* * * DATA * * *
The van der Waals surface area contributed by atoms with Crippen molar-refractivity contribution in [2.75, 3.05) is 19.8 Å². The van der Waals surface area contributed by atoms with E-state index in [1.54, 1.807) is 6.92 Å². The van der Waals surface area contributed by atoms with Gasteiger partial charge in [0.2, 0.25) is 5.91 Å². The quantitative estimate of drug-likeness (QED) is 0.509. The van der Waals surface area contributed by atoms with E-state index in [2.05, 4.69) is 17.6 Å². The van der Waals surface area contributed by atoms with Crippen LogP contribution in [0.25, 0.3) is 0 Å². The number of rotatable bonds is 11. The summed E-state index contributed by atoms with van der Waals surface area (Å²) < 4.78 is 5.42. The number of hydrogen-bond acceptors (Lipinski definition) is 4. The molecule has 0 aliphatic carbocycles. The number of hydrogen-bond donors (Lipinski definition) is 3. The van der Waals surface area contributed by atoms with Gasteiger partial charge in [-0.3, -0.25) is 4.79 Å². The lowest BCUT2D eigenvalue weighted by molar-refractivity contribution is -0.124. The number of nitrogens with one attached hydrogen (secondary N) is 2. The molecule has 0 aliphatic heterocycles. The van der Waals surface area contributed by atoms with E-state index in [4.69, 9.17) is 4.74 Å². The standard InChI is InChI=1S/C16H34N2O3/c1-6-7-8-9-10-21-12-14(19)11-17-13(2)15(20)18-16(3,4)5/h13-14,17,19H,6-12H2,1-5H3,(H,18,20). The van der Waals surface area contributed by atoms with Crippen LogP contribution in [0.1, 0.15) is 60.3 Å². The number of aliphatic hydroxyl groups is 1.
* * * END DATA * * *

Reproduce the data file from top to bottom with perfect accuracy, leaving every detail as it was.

The van der Waals surface area contributed by atoms with Crippen molar-refractivity contribution in [2.75, 3.05) is 19.8 Å². The van der Waals surface area contributed by atoms with E-state index in [1.54, 1.807) is 6.92 Å². The van der Waals surface area contributed by atoms with Gasteiger partial charge in [0.2, 0.25) is 5.91 Å². The quantitative estimate of drug-likeness (QED) is 0.509. The van der Waals surface area contributed by atoms with E-state index in [2.05, 4.69) is 17.6 Å². The van der Waals surface area contributed by atoms with Crippen LogP contribution in [0.25, 0.3) is 0 Å². The number of rotatable bonds is 11. The summed E-state index contributed by atoms with van der Waals surface area (Å²) < 4.78 is 5.42. The number of hydrogen-bond acceptors (Lipinski definition) is 4. The molecule has 0 aliphatic carbocycles. The number of hydrogen-bond donors (Lipinski definition) is 3. The van der Waals surface area contributed by atoms with Gasteiger partial charge in [-0.3, -0.25) is 4.79 Å². The lowest BCUT2D eigenvalue weighted by molar-refractivity contribution is -0.124. The number of nitrogens with one attached hydrogen (secondary N) is 2. The molecule has 0 aliphatic heterocycles. The van der Waals surface area contributed by atoms with E-state index in [4.69, 9.17) is 4.74 Å². The standard InChI is InChI=1S/C16H34N2O3/c1-6-7-8-9-10-21-12-14(19)11-17-13(2)15(20)18-16(3,4)5/h13-14,17,19H,6-12H2,1-5H3,(H,18,20). The van der Waals surface area contributed by atoms with Crippen LogP contribution in [0.1, 0.15) is 60.3 Å². The number of aliphatic hydroxyl groups is 1.